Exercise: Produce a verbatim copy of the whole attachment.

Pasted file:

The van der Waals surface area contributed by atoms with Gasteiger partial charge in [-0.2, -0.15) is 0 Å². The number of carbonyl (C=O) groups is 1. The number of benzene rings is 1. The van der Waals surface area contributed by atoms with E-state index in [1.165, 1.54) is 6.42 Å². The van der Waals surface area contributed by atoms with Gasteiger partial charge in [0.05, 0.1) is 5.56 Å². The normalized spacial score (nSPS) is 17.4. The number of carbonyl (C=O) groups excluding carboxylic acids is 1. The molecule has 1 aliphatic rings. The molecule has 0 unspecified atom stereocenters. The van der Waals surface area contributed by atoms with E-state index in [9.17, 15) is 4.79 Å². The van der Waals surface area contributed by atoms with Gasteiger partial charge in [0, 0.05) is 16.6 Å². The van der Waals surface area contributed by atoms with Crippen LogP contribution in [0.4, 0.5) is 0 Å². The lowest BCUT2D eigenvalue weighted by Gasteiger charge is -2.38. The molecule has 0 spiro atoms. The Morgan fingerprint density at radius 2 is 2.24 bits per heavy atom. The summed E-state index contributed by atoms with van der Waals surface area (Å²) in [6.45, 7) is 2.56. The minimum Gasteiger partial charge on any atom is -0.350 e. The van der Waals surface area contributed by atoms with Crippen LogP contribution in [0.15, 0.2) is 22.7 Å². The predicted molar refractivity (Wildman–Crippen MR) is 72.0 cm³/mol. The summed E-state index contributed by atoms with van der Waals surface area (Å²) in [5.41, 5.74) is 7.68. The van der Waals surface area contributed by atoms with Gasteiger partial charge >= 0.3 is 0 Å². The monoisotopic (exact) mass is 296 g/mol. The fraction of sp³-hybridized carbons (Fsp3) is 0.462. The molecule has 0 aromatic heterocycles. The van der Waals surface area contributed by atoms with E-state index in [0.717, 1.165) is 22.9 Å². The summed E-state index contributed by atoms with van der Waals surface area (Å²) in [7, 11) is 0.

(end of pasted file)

The van der Waals surface area contributed by atoms with Gasteiger partial charge in [-0.2, -0.15) is 0 Å². The number of carbonyl (C=O) groups is 1. The number of benzene rings is 1. The van der Waals surface area contributed by atoms with E-state index in [1.165, 1.54) is 6.42 Å². The van der Waals surface area contributed by atoms with Gasteiger partial charge in [0.05, 0.1) is 5.56 Å². The normalized spacial score (nSPS) is 17.4. The number of carbonyl (C=O) groups excluding carboxylic acids is 1. The molecule has 1 aliphatic rings. The molecule has 0 unspecified atom stereocenters. The van der Waals surface area contributed by atoms with E-state index in [9.17, 15) is 4.79 Å². The van der Waals surface area contributed by atoms with Gasteiger partial charge in [0, 0.05) is 16.6 Å². The van der Waals surface area contributed by atoms with Crippen LogP contribution in [0.4, 0.5) is 0 Å². The lowest BCUT2D eigenvalue weighted by Gasteiger charge is -2.38. The molecule has 0 spiro atoms. The Morgan fingerprint density at radius 2 is 2.24 bits per heavy atom. The summed E-state index contributed by atoms with van der Waals surface area (Å²) in [6.45, 7) is 2.56. The minimum Gasteiger partial charge on any atom is -0.350 e. The van der Waals surface area contributed by atoms with Crippen LogP contribution in [0.15, 0.2) is 22.7 Å². The predicted molar refractivity (Wildman–Crippen MR) is 72.0 cm³/mol. The summed E-state index contributed by atoms with van der Waals surface area (Å²) in [5.41, 5.74) is 7.68. The van der Waals surface area contributed by atoms with Gasteiger partial charge >= 0.3 is 0 Å². The monoisotopic (exact) mass is 296 g/mol. The fraction of sp³-hybridized carbons (Fsp3) is 0.462. The molecule has 0 aromatic heterocycles. The van der Waals surface area contributed by atoms with E-state index in [0.717, 1.165) is 22.9 Å². The summed E-state index contributed by atoms with van der Waals surface area (Å²) in [7, 11) is 0.